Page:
The Golan’s Roman Road

A Roman road and Jewish rebellion

Roman Road

Aerial view of the Remains of the Roman road in the Golan. Courtesy Pazout et al.

Extending through the southern Golan is one of the best-preserved Roman roads in the region, connecting the Sea of Galilee to the ancient Syrian city of Nawa. However, recent excavations suggest it may be hiding a secret. Running across the rugged terrain of the Golan Heights, the road seems to have bypassed nearly all local Jewish villages, and its multiple watchtowers paint a picture of a Roman army concerned with regional security. Publishing in the journal Tel Aviv, one team suggests the road could be evidence that, even years after the revolts that engulfed Judah in the first and second centuries CE, the Romans still felt a Jewish threat.

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A Roman Road in the Middle of Nowhere

While the Roman road has been known for decades, recent work by archaeologists from Aarhus University and Haifa University has uncovered portions that were previously lost. Stretching 25 miles from the Sea of Galilee to Nawa, the road was constructed during the last half of the second century CE, with milestones erected along it in the years 161 and 162, likely in preparation for the Parthian War (c. 163–167). Along with other Roman roads in the region, it was likely constructed to improve communication and travel between the Mediterranean ports of Tyre and Akko-Prolemais and inland Syria.

roman road

Map of the Roman road and the various watchtowers and mile markers found along it. Courtesy Pazout et al.

This Roman highway would have been used for military transport, postal services, and to connect supply centers and economic hubs. But one thing it did not do was connect local villages to the rest of the Roman world. Instead, it appears to have passed the predominantly Jewish villages at a distance. While a possible explanation is that the road followed the most direct topographic route from the Sea of Galilee to Nawa, the presence of several watchtowers along the route could hint at a different reason.

Based on excavations, the team suggests at least three watchtowers were built in the third century. This was well after the Golan was already safely in the interior of the Roman Empire and therefore suggests there were other internal security concerns. The watchtowers, they believe, were likely erected to protect against the local population, which, even a century after the Bar-Kokhba Revolt, was still hostile towards Roman rule. Similar conditions are seen along the Roman road from Caesarea Paneas (Banias) to Damascus as well as in southern Syria in the first century.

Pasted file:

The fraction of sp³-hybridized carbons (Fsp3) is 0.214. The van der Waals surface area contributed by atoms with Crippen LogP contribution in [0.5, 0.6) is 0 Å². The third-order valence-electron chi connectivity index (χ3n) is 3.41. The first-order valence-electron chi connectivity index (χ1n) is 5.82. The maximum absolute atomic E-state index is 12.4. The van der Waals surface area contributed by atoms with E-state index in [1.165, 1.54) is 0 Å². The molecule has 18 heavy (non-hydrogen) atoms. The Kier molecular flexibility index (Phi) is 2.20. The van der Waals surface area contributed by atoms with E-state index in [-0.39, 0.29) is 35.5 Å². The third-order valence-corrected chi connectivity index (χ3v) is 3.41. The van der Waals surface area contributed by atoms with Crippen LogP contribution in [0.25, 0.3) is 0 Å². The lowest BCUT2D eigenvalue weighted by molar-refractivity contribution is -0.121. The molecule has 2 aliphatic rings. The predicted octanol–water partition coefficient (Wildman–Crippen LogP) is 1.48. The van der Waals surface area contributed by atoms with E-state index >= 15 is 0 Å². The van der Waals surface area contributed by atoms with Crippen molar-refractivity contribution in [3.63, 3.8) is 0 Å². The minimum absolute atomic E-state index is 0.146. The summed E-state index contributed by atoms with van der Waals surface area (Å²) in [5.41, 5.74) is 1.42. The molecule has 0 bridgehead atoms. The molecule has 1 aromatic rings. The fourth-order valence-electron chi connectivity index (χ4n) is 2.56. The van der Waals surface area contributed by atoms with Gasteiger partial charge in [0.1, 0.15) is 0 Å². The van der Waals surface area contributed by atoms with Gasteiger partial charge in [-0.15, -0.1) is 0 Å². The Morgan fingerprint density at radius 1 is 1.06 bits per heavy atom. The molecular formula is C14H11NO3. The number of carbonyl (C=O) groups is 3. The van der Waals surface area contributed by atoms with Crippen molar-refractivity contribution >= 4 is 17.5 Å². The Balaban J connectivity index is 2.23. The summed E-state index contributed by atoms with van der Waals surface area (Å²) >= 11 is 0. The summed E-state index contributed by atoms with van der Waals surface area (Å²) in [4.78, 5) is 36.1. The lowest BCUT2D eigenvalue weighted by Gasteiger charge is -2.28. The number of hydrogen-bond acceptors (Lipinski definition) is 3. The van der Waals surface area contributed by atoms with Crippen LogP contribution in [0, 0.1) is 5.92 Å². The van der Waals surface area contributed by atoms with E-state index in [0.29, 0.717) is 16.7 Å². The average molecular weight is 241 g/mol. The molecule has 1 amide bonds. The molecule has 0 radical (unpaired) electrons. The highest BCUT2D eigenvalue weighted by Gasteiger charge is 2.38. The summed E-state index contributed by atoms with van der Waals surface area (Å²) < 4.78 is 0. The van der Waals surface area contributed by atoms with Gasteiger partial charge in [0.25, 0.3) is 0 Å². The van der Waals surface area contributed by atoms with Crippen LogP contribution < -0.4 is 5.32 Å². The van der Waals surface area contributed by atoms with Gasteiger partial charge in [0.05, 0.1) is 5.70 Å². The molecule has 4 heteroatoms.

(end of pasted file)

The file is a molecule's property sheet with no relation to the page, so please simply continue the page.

roman watchtower

The el-Qusayyibe East watchtower after excavation. Courtesy, M. Eisenberg, Pazout et al.

The road, which consisted of two branches, fell out of use by the fourth century. This was likely due to the large-scale reorganization of the Roman military under emperors Diocletian (r. 284–305) and Constantine (r. 306–337). The roads were constructed with two curbs and a central line of large field stones that divided them into two lanes, each paved with smaller field stones. In total, the width of the main branch of the road ranged from 15.5 to 17 feet, with the smaller branch ranging from 14.5 to 15.5 feet. These sizes suggest that the Golan road was of secondary importance to the Roman military, as both branches were markedly smaller than the empire’s main roads, such as that from Damascus to Nawa.

roman road

Roman road system of the Galilee, Golan, and southern Syria. The Golan road is in a dashed line. Courtesy Pazout et al.

Although neither branch could be traced to their eastern ends, which are located in modern-day Syria, they both likely connected to the major Roman road running south from Damascus. On their western end, the road led to the Sea of Galilee, where it met the road heading south from Caesarea Paneas to Nysa-Scythopolis (Beth Shean), The team was able to date the road based on Roman mile marker inscriptions as well as pottery and coins excavated in the watchtowers.

Related reading in Bible History Daily:

Hundreds of Roman Forts Identified in Syria and Iraq

Lost Roman Army Camps Discovered in Jordan

Ancient Roman Swords Discovered Near Ein Gedi

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